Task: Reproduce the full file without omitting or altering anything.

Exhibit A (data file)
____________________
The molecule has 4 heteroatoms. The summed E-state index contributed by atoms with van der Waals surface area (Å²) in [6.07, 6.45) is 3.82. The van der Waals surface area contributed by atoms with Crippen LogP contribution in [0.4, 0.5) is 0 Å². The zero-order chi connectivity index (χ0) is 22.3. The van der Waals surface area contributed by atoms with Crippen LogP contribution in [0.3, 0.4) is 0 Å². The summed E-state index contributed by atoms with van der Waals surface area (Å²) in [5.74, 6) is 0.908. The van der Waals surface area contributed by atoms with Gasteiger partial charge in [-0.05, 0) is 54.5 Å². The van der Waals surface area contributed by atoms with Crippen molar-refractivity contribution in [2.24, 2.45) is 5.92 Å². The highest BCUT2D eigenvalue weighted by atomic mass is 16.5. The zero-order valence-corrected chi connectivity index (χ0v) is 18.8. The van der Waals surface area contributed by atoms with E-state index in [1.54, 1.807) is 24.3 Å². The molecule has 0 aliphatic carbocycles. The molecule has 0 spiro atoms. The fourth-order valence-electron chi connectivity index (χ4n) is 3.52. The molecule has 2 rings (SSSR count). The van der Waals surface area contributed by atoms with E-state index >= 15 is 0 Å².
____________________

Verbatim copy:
The molecule has 4 heteroatoms. The summed E-state index contributed by atoms with van der Waals surface area (Å²) in [6.07, 6.45) is 3.82. The van der Waals surface area contributed by atoms with Crippen LogP contribution in [0.4, 0.5) is 0 Å². The zero-order chi connectivity index (χ0) is 22.3. The van der Waals surface area contributed by atoms with Crippen LogP contribution in [0.3, 0.4) is 0 Å². The summed E-state index contributed by atoms with van der Waals surface area (Å²) in [5.74, 6) is 0.908. The van der Waals surface area contributed by atoms with Gasteiger partial charge in [-0.05, 0) is 54.5 Å². The van der Waals surface area contributed by atoms with Crippen molar-refractivity contribution in [2.24, 2.45) is 5.92 Å². The highest BCUT2D eigenvalue weighted by atomic mass is 16.5. The zero-order valence-corrected chi connectivity index (χ0v) is 18.8. The van der Waals surface area contributed by atoms with E-state index in [1.54, 1.807) is 24.3 Å². The molecule has 0 aliphatic carbocycles. The molecule has 0 spiro atoms. The fourth-order valence-electron chi connectivity index (χ4n) is 3.52. The molecule has 2 rings (SSSR count). The van der Waals surface area contributed by atoms with E-state index >= 15 is 0 Å².